(Who decides which dealerships get to survive?)

    No doubt it will all come down to a question of money.

    Whose and where?

    We used to say, “Follow the money”.

    Perhaps, we should, now, follow the tears?

  4. oldtree says:

    You describe monopoly. It is the same thing that is closing every other type of small business. Amazon sells imported chinese pirated items, murkans flock to buy crap because it is cheap. You are now advertising a company on this site that sells imported products to bypass the jobs of murkans so they can sell it cheaper than anyone else and create monopoly. You have a cancer like wal mart selling small sizes of food so that they can directly take over any business a smaller chain might have in the community.
    and we bailed out auto dealers. The people that are right near the bottom of the wrung of humanity. We allowed them to set the terms of the bailout, and now we wonder?
    the bailout was a ridiculous governmental jock strap for an industry that does nothing but screw us all over.

    Give up on cars that use gasoline and we can prevent this from happening again. The big 3 clearly aren’t going to make anything that doesn’t run on gas in murka. They are going to import them so we can pay foreign workers. I am really embarrassed that my fellow progressive thinkers got behind this boondoggle. It is hard to imagine anyone less worthy of a bailout than the same idiots that refuse to create a ride for the future.

  5. fatster says:

    Nice article, EW, and thank you for it. I do have a question and, knowing virtually nothing about this subject, hope it doesn’t sound too stupid. When they close down dealers do they do so with some sensitivity to people out in the boonies who would have to drive many more miles to get to those dealers that are allowed to survive? Thnx.

    • emptywheel says:

      Well, they wouldn’t be if there weren’t a competitive advantage to it, but there is. Rural saturation is one of the competitive advantages the American brands have over the Japanese, and is probably one factor that keeps the Silverado and the F150 far more popular than the Tundra.

      Plus, rural dealers have lower costs and the cannibalization–for precisely the reasons you cite–isn’t as bad.

      So both GM and Chrysler have said they are keeping a disproportionate number of their rural dealers open.

      The biggest problem in their selection is that a lot of the most marginal dealers are in urban areas–which happen to be owned by minorities. So while the business case makes sense it is true a disproportionate number of African American small businessmen got put out of business. (I also wonder if they were having floorplan funding issues bc of race, but I don’t know.)

      • fatster says:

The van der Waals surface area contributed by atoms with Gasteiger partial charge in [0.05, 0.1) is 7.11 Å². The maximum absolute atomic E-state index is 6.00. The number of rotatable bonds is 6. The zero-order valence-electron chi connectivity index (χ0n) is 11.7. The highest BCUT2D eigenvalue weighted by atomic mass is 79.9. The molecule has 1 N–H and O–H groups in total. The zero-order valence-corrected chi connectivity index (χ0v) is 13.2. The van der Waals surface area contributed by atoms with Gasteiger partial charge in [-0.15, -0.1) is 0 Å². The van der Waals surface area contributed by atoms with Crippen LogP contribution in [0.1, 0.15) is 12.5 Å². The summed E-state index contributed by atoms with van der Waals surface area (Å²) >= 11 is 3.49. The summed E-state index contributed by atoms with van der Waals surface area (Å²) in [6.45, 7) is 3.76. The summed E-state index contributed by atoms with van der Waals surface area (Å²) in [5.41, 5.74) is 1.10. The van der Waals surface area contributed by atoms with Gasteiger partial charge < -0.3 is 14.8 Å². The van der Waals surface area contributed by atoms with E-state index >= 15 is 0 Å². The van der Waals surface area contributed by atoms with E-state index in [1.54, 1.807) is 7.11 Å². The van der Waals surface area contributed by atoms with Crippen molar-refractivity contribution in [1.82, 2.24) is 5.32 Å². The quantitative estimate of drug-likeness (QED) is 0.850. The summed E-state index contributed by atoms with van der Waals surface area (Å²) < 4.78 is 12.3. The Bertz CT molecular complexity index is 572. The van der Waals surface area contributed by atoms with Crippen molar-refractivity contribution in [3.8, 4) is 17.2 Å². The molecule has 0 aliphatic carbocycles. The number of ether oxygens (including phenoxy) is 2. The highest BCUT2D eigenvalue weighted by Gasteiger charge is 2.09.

Thanks so much, EW. Good to hear they are sensitive to folks in the boonies. Sad to learn about the African-American small dealerships, though. Very sad.

      • PJEvans says:

        At least some dealers also sell imports – the Ford dealer where I was living in west Texas also sold Toyotas. And serviced them (but not necessarily well: sometime I’ll write about my mother, the dealer, and the fuel pump).

        • fatster says:

          “My Mother, The Dealer, and The Fuel Pump.” What a wonderful title! Now, you must write the story that does justice to the title. Please.

          • PJEvans says:

            Okay. It really isn’t very long. This was in west Texas, and we were living out in the country, on a farm-to-market road (meaning it was paved and had two – narrow – lanes).

            My mother took the car (Toyota Tercel) in for servicing, and they replaced the fuel pump. Afterward, she went across the street, bought groceries, and started home. She got to the intersection by the dealer, and the car died.
            A guy in a pickup pushed her out of traffic, and hse walked over to the dealer and had them collect the car. She said she could just see them thinking ’stupid woman doesn’t know she’s out of gas’. (Which doesn’t do my mother justice: we have the habit of logging gas purchases, including date, location, and odometer; been doing this since we had a VW truck with no gas gauge.)
            They discovered fairly quickly that there was plenty of gas. It was the brand-new fuel pump that had failed.
            She wanted to call home and have me come into town (twenty miles each way) and collect (at the least) the groceries, so the cold stuff would stay cold, but the service manager kept saying it would be just another ten or fifteen minutes. When they finally handed over the car – two hours later – she ripped him a new one. In the hearing of other customers, too.
            Never had any trouble with them again.

            (This was actually the second trouble with them. The first time, several years earlier, someone stole a set of tools from the trunk of the car, and no one would admit to it. Or pay for replacing them.)

            • fatster says:

              Oh, I love it. I do just love anecdotes (being a Southerner and all, ya know). Thanks – thanks – thanks. And kudos to your mom.

            • Mauimom says:

              (This was actually the second trouble with them. The first time, several years earlier, someone stole a set of tools from the trunk of the car, and no one would admit to it. Or pay for replacing them.)

              Ah, Texas. So hospitable. Secession can’t happen soon enough.

  6. cinnamonape says:

    In 2008, Chrysler‟s dealers lost on average $3,431.

    That’s like one car every four years. It’s likely far less the bonus that the manager got for losing money…and far less than the regional Middle Managers got. It’s the cost of one health care plan…or the “inflationary” increase in costs of ten.

    • emptywheel says:

      No, not for dealers.

      Dealers are making a couple of hundred profit on a car. They make their profit off of service and parts.

      Furthermore, remember the “regional Middle Managers” are not dealer employees–they’re manufacturer employees.

      Finally, remember that’s an average. If you’ve got a dealer that’s not making money, it makes you a much less effective dealer. Obviously, a lot of dealers are making a lot of money, some not so much (and some are subsidized by other brands owned by the same people).